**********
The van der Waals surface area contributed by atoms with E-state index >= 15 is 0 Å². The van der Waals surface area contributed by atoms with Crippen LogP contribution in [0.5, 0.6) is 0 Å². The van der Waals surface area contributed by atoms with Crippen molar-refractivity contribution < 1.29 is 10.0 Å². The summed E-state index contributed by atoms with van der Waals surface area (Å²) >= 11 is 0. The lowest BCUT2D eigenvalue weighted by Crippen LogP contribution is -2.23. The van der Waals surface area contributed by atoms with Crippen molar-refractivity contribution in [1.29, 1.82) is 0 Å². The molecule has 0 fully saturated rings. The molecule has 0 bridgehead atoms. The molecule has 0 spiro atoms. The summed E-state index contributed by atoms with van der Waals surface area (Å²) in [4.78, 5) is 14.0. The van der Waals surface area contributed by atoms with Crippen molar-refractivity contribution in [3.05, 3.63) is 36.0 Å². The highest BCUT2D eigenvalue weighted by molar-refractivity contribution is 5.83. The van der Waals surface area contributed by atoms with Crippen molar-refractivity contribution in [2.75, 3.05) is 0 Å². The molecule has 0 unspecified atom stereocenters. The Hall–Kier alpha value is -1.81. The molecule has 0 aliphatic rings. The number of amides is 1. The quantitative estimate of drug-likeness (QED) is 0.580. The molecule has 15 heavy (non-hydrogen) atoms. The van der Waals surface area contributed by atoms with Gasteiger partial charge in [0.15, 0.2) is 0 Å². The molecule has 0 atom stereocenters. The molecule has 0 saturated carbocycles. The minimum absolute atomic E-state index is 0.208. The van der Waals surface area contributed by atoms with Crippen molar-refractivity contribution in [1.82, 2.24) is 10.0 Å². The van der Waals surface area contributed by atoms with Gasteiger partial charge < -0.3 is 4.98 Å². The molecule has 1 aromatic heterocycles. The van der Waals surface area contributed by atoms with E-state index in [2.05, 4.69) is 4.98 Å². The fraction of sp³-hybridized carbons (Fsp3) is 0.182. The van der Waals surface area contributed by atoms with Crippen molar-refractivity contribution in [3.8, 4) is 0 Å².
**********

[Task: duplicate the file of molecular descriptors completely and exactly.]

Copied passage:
The van der Waals surface area contributed by atoms with E-state index >= 15 is 0 Å². The van der Waals surface area contributed by atoms with Crippen LogP contribution in [0.5, 0.6) is 0 Å². The van der Waals surface area contributed by atoms with Crippen molar-refractivity contribution < 1.29 is 10.0 Å². The summed E-state index contributed by atoms with van der Waals surface area (Å²) >= 11 is 0. The lowest BCUT2D eigenvalue weighted by Crippen LogP contribution is -2.23. The van der Waals surface area contributed by atoms with Crippen molar-refractivity contribution in [1.29, 1.82) is 0 Å². The molecule has 0 fully saturated rings. The molecule has 0 bridgehead atoms. The molecule has 0 spiro atoms. The summed E-state index contributed by atoms with van der Waals surface area (Å²) in [4.78, 5) is 14.0. The van der Waals surface area contributed by atoms with Crippen molar-refractivity contribution in [3.05, 3.63) is 36.0 Å². The highest BCUT2D eigenvalue weighted by molar-refractivity contribution is 5.83. The van der Waals surface area contributed by atoms with Crippen molar-refractivity contribution in [2.75, 3.05) is 0 Å². The molecule has 0 unspecified atom stereocenters. The Hall–Kier alpha value is -1.81. The molecule has 0 aliphatic rings. The number of amides is 1. The quantitative estimate of drug-likeness (QED) is 0.580. The molecule has 15 heavy (non-hydrogen) atoms. The van der Waals surface area contributed by atoms with Gasteiger partial charge in [0.15, 0.2) is 0 Å². The molecule has 0 atom stereocenters. The molecule has 0 saturated carbocycles. The minimum absolute atomic E-state index is 0.208. The van der Waals surface area contributed by atoms with Crippen molar-refractivity contribution in [1.82, 2.24) is 10.0 Å². The van der Waals surface area contributed by atoms with Gasteiger partial charge < -0.3 is 4.98 Å². The molecule has 1 aromatic heterocycles. The van der Waals surface area contributed by atoms with E-state index in [2.05, 4.69) is 4.98 Å². The fraction of sp³-hybridized carbons (Fsp3) is 0.182. The van der Waals surface area contributed by atoms with Crippen molar-refractivity contribution in [3.8, 4) is 0 Å².